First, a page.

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Archie spoodle teaching us how to rip a cardboard roll

archie dog V cardboard

archie dog V cardboard The fact that a dog chews things is not going to surprise many people. However have you thought about why they chew things, and if dogs have different preferences for the chewing object.

Just like different human races have different food preferences, often based on climate and food availability and social history, dogs too form strong preferences for foods and chewing preferences.

This video chews Archie a middle aged cockapoo (spoodle) enjoying a mid morning chew on a cardboard roll.

As a young dog he had a desire to chew everything in sight meant for many frustrating training events. Of course, as puppy dogs are teething and need anything they can to soothe their gums as their teeth push through.

Soon after Archie gained a taste for pigs ears, these are a great chewing challenge for many dogs.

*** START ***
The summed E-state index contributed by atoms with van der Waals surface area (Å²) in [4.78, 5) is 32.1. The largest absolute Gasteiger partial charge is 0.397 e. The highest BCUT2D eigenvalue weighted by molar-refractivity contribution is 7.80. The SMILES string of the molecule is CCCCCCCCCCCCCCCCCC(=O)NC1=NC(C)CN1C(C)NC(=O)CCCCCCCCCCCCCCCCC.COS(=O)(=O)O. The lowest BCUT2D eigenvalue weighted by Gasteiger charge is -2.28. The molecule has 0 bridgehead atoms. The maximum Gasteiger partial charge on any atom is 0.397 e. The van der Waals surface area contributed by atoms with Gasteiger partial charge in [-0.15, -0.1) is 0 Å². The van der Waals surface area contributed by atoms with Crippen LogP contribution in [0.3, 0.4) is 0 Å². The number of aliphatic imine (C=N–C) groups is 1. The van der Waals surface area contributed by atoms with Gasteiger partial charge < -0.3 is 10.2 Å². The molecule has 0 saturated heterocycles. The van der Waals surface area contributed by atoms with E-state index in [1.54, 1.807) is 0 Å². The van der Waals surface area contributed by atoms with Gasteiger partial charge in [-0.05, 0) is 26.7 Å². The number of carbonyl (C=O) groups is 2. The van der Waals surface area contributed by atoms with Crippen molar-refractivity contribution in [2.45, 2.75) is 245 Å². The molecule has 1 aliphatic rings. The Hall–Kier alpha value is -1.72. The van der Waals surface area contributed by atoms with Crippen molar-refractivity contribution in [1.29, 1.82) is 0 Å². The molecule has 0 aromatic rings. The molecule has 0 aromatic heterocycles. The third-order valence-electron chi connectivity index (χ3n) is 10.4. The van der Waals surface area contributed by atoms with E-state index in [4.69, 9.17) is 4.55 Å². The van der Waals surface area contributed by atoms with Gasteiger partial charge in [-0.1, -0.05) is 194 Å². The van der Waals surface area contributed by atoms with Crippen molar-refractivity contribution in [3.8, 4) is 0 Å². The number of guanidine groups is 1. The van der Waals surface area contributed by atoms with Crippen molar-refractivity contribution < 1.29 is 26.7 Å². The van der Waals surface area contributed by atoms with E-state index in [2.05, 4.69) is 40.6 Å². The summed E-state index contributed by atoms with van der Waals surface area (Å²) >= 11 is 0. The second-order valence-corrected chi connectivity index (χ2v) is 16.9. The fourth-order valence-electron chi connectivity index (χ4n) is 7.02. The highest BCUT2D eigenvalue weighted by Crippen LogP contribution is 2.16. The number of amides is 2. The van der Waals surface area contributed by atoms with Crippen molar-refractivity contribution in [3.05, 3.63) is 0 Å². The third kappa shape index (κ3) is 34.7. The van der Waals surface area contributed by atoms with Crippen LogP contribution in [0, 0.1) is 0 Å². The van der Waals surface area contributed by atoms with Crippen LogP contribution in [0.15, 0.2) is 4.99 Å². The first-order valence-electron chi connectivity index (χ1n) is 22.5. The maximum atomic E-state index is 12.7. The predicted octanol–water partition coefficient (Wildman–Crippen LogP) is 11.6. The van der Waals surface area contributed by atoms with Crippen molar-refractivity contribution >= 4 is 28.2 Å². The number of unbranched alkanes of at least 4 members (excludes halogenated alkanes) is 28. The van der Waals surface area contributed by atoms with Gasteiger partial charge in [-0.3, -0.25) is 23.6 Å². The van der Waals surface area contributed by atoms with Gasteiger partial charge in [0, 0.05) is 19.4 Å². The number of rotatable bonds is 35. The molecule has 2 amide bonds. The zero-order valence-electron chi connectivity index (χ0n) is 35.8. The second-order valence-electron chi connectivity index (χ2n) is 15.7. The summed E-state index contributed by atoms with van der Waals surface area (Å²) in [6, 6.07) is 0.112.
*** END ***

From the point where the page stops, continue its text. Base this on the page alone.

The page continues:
As he matured the reality that retrievers tend to have a soft mouth (particularly cocker spaniels) so they don’t harm the game they have retrieved, means that they are often not a big chewer.

The complete opposite to many hunting and powerful breed dogs that desire to chew hard things all through their life, like large dried bones.

Now Archie enjoys roo tendons (when they are available) but he can’t chew bully sticks (too hard).

Chewing (as the chewing gum ads tell us) helps promote healthy teeth by strengthening the gums and the cleansing action of saliva. Depending on what a dog eats, it will also often help scrape plaque off teeth. Bones give calcium and glucosamine too which are important to a dog’s joint health.

Healthy dog treats (hard ones) also provide a mass of nutrition (meat based proteins and great fats).

In the field my dog has gone from the joy of unravelling tennis balls to biting through rubber balls and eating the rubber. It is both the texture and smell of natural rubber that is a great attractant for many dogs, but eating the rubber is a major issue as it can cause intestinal blockages.

That is why this video of my dog chewing and not eating cardboard is actually a good thing. It is potentially strengthening his gums, cleaning his teeth, part of a prey drive and relieves boredom. If your dog can do all these things without ripping up anything important then its an ideal situation.

Article by Bruce Dwyer. If you wish to use any of this information please refer to the article as a reference and provide a link to

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